Our Experts' Guide to Scoring Vintage Gems
Fashion

Our Experts' Guide to Scoring Vintage Gems

How two vintage queens find one-of-a-kind, wardrobe-making pieces: Sami Miró and J.J. Martin tell all.

The actual types of shoppers are myriad, but they roughly fall into two camps: those who love the thrill of the hunt, and those who prefer to thrive on the instant-gratification of shopping. Even if you fall in the latter camp, there's no denying the feeling of coming across a true, can't-find-anything-like-it-anywhere-else vintage score. It's something that's been on our mind as of late, given that we've recently raided the homes of two aficionados who, while they sit a extreme ends of the spectrum style-wise, are equally well-versed in not only the thrill of the hunt, but the art of it, too. So we (somewhat selfishly) consulted J.J. Martin and Sami Miró to school us on how they score.

 


J.J. Martin

FOUNDER, LADOUBLEJ.COM; EDITOR-AT-LARGE, WALLPAPER* MAGAZINE; CONTRIBUTOR, WSJ MAGAZINE


 

JJ Martin

"LaDoubleJ.com is without a doubt my favorite [place to shop for vintage], of course! But I also love Sielian’s Vintage in L.A. and my dealer friend Enrico Quinto in Rome who has an enormous collection of more than 3,000 garments.

 

I hate vintage shoes! That may have to do with my size 10 feet (most vintage shoes are tiny). I always go to the dress section first. I’m a bit of dress-obsessed. I rarely wear pants so this is my daily uniform. And then I go to the jewelry—especially anything by my favorite Italian designer, Ugo Correani.

 

Whether I’m shopping online or in a store, I whip through the looks very quickly. As I flip through, my eye rests only on the prints, patterns and special fabrics. This is the most important thing to me. If I like the material then I’ll stop and look at the shape of the garment. I never look at anything that’s all black. It’s like the death star in a vintage shop for me. If you’re new to vintage, it can indeed be very overwhelming. It’s better to go to a place that has already curated the good stuff for you. That’s what we do on LaDoubleJ.com—along with showing it on real women and mixed with new clothes, which makes it modern.

 

"I never look at anything that’s all black. It’s like the death star in a vintage shop for me."

 

My favorite eras are the 1960s and 1970s. I find that they have the most special fabrics and the boldest coolest prints and patterns. I also love the handwork and patterns you find the 1930s and 40s, especially from no-name Italian tailoring ateliers.

 

I love Oscar de la Renta from the 1960s and 1970s. Valentino in the 1970s was an absolute god. And anything, anything, anything from YSL. We’re gathering together a large amount of YSL pieces that we’ll be posting online in mid-September.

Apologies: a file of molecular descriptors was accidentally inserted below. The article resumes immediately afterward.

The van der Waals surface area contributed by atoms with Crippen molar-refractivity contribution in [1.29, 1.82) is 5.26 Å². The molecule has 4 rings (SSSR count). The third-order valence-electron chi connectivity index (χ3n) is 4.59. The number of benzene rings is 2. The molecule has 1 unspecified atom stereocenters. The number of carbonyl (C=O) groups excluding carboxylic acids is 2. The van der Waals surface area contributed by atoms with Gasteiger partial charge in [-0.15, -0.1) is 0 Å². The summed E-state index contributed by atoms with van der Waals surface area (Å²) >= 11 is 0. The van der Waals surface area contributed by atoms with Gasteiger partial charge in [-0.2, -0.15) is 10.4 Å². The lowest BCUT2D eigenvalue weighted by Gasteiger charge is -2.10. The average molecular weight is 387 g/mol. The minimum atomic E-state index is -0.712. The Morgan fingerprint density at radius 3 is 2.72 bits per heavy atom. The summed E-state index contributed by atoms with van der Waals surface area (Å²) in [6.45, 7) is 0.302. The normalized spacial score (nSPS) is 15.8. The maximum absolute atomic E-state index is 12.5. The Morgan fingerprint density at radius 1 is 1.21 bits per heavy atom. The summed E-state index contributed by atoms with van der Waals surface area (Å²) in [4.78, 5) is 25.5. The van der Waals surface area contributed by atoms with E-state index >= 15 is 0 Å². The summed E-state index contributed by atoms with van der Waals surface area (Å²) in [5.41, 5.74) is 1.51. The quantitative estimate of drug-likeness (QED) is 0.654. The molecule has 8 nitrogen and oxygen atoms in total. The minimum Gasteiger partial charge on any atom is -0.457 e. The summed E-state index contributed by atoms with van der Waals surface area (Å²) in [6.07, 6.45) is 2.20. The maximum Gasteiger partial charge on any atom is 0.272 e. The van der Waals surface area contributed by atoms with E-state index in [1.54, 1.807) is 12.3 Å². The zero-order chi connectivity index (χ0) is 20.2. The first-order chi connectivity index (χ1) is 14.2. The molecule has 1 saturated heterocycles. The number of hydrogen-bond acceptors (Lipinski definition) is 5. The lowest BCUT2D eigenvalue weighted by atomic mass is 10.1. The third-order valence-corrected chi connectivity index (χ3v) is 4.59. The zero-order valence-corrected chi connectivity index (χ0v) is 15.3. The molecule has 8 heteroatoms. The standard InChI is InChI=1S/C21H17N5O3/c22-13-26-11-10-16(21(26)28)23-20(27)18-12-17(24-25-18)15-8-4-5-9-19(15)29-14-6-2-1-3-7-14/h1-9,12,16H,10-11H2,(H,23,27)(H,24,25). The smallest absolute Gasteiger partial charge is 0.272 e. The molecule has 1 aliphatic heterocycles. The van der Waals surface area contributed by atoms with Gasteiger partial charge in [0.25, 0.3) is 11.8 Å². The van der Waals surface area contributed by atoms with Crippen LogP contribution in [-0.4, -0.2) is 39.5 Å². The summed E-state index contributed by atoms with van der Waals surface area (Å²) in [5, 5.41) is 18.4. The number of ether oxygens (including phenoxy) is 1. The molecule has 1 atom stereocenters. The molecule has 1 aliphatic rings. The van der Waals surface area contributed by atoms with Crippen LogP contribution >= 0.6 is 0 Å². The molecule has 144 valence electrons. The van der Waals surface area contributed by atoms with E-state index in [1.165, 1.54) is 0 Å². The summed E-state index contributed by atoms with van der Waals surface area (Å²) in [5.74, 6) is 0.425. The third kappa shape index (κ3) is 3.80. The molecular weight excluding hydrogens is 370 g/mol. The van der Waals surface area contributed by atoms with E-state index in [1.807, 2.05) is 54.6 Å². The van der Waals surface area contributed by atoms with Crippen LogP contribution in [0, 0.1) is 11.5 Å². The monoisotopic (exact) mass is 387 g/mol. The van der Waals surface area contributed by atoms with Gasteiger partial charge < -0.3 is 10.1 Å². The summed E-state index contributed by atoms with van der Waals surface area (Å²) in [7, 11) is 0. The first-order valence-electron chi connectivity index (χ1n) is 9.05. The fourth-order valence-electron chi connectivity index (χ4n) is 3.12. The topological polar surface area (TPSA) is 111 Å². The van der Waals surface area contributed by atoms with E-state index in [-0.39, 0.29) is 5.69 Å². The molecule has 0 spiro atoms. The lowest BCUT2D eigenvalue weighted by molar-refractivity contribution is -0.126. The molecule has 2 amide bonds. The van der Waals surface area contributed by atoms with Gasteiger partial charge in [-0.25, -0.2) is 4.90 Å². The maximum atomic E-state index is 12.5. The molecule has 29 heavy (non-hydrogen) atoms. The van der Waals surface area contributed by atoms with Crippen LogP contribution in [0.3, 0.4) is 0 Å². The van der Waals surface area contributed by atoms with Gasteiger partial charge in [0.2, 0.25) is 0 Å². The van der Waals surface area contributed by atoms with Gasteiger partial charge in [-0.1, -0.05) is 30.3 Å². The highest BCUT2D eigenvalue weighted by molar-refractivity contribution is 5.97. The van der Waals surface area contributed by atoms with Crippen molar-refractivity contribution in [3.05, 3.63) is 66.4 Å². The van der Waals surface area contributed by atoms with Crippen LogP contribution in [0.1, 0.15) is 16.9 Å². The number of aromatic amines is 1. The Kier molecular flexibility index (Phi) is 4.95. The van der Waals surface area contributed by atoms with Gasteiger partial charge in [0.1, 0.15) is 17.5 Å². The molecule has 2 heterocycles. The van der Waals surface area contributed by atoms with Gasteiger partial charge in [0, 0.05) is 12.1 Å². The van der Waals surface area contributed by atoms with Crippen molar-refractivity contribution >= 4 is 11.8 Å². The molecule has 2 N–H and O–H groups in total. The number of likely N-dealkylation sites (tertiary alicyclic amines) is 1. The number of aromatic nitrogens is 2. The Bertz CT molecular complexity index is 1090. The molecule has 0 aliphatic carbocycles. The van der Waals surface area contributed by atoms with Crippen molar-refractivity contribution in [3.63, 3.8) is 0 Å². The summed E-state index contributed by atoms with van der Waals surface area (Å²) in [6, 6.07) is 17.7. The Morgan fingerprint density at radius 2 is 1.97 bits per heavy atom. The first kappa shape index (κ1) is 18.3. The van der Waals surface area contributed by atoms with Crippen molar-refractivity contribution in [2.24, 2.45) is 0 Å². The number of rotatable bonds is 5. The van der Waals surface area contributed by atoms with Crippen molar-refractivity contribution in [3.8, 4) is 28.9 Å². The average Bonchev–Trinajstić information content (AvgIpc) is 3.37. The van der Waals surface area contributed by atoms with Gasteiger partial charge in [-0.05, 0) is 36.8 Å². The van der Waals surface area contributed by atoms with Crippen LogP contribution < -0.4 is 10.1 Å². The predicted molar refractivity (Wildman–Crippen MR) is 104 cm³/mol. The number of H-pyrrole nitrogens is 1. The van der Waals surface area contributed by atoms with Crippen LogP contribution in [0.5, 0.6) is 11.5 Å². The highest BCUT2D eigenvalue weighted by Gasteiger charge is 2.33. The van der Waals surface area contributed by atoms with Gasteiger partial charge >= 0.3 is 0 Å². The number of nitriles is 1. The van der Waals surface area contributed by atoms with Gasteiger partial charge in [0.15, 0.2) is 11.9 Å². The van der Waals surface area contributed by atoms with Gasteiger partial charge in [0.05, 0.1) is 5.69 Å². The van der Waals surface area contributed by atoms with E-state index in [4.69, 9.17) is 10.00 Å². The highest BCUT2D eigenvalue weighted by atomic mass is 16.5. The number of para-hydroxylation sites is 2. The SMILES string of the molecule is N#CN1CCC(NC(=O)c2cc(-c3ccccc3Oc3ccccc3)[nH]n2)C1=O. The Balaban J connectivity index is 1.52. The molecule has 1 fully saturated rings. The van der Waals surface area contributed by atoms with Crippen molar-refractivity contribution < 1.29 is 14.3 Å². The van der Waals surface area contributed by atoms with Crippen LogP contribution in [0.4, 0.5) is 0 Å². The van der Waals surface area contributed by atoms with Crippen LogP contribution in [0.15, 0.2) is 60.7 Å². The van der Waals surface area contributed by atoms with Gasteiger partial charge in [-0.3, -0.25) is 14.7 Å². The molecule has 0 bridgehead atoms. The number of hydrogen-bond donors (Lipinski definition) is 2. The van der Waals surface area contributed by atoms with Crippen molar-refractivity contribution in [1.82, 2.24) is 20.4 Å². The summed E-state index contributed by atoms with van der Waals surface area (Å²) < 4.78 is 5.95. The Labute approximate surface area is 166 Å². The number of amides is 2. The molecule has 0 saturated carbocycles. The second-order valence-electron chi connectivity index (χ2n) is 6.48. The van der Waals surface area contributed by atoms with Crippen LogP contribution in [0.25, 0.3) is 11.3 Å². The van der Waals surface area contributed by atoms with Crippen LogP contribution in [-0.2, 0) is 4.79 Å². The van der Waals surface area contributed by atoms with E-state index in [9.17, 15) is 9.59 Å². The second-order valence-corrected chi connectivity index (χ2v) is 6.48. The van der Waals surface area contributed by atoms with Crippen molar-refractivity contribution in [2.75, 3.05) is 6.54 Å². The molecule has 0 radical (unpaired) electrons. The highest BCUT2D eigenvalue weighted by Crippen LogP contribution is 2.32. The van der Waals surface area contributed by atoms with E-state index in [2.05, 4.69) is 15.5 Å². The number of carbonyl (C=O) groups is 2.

You should always ask for a discount when you’re physically in a store and in front of the owner. This is hard for Americans to get their heads around! But after living in Italy for 15 years (where they are shameless negotiators on everything from their couches to their carpentry work), I’m completely ruthless.

 

 

Never go vintage shopping with a to-do list. The vintage gods hate that. You’ll never find what you want. Relinquish control for an hour and let fate and serendipity be your guides. Or, just make it easier and go to LaDoubleJ.com where we’ve done the dirty work for you. 

 

"After living in Italy for 15 years (where they are shameless negotiators on everything from their couches to their carpentry work), I’m completely ruthless."

 

I totally [tailor my pieces after purchase]. It’s very common. Sizing is often an issue with vintage garments, so you need a good tailor on hand. It’s always easier to take something in than to make it larger…"

 

Sami MirÓ

VINTAGE CURATOR, DESIGNER


 

Sami Miro“My personal style is full of juxtapositions. I pair things that wouldn't traditionally go together. Too much of one style is boring. Cutesy with grungy. Sexy with masculine. Sixties with contemporary. There is also a lot of curated vintage and male clothing involved too.”

"My favorite vintage stores are the ones that make you dig and dig and dig for hours. They’re the best, because when you find a gem, the time and energy it took to find it makes it that much more special. Flea markets are great too for that reason.

 

"When it comes to vintage, I’m not a brand whore."

 

I always find myself in the vintage t-shirt section. Their severe distress make them one of a kind. They each have a different story and look so I never want to miss out on a special one.

 

If you aren’t like me (i.e don’t love digging through the havoc) I would suggest tackling the store one section at a time. Maybe even before you enter, take a deep breath and figure out what you're looking to find: tees, jackets, shoes, pants, et cetera. Piece of cake.

 

I look for fabric that is perfectly worn in. The kind of look and feel that’s impossible to recreate because it had to have been around for decades to look like it does. In a good way.

 

When it comes to vintage, I’m not a brand whore. It’s all about the look, feel, hang, wear and tear. But when I’m feeling brand-y, I go with CHANEL.

 

When you bargain, never sound eager, be chill. Act like you don’t even want the piece in the first place.

 

If you know what you want, then half the battle is over. Email me and I’ll locate it for you. Or you can also use eBay. 

 

I’m actually working on a vintage clothing line right now and everything will be tailored to suit the contemporary human. So yes, tailoring is key.

 

Everything I find is the best thing I’ve ever found!"

 

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